Combustible Celluloid
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With: Elizabeth Olsen, Adam Trese, Eric Sheffer Stevens
Written by: Laura Lau, based on the film by Gustavo Hernández
Directed by: Chris Kentis, Laura Lau
MPAA Rating: R for disturbing violent content and terror
Running Time: 85
Date: 01/21/2011

Silent House (2012)

3 Stars (out of 4)

Room Nervous

By Jeffrey M. Anderson

Last time out, husband-and-wife co-directors Chris Kentis and Laura Lau came up with Open Water, an inventive low-budget chiller set almost exclusively in one spot. Now they have done it again with Silent House, this time employing a fascinating structure made up of what looks like one single, unbroken shot (though in reality, it's probably at least three or four shots). The result is an entirely unique rhythm for a horror film. 

Sarah (Elizabeth Olsen) is helping her father John (Adam Trese) and uncle Peter (Eric Sheffer Stevens) clean out a rural family house to put it up for sale. Sarah's childhood friend Sophia (Julia Taylor Ross) turns up for a visit, but oddly, Sarah can't remember her. Soon Sarah begins hearing scary noises. When her father goes to investigate, he disappears. She finds his body, knocked unconscious. Her uncle tries to help, but her father has disappeared, and now Sarah has begun seeing creepy figures in the shadows. All of the trouble leads back to some sinister events that once occurred in the house, but can Sarah figure it all out in time?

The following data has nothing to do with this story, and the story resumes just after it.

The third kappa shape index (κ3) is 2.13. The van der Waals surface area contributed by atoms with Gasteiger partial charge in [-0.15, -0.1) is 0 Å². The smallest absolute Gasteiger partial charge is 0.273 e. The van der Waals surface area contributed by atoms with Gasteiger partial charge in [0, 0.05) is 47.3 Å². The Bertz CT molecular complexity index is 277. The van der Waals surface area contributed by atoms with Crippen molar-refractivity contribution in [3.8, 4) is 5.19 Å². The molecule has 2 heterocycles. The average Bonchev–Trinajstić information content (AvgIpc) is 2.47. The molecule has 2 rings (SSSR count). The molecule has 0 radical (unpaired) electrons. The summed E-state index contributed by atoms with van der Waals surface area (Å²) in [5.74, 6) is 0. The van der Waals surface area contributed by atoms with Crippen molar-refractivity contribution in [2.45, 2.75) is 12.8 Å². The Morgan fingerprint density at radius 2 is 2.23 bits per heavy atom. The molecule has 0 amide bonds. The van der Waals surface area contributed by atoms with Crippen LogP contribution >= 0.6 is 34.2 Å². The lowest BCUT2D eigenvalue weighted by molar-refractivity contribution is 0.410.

Without the reassurance of editing, the flow is much more nightmarish. This style also results in an exemplary, intense performance by Elizabeth Olsen (also great in Martha Marcy May Marlene). Her character runs the gamut from casual to confused, to scared, and outright terrified, without the comfort of building these emotions off-camera, between takes. She builds everything in view, on the fly. Unfortunately the story and themes range from muddled to obvious. The writing, at once all too familiar and too opaque, threatens to ruin the whole experience.

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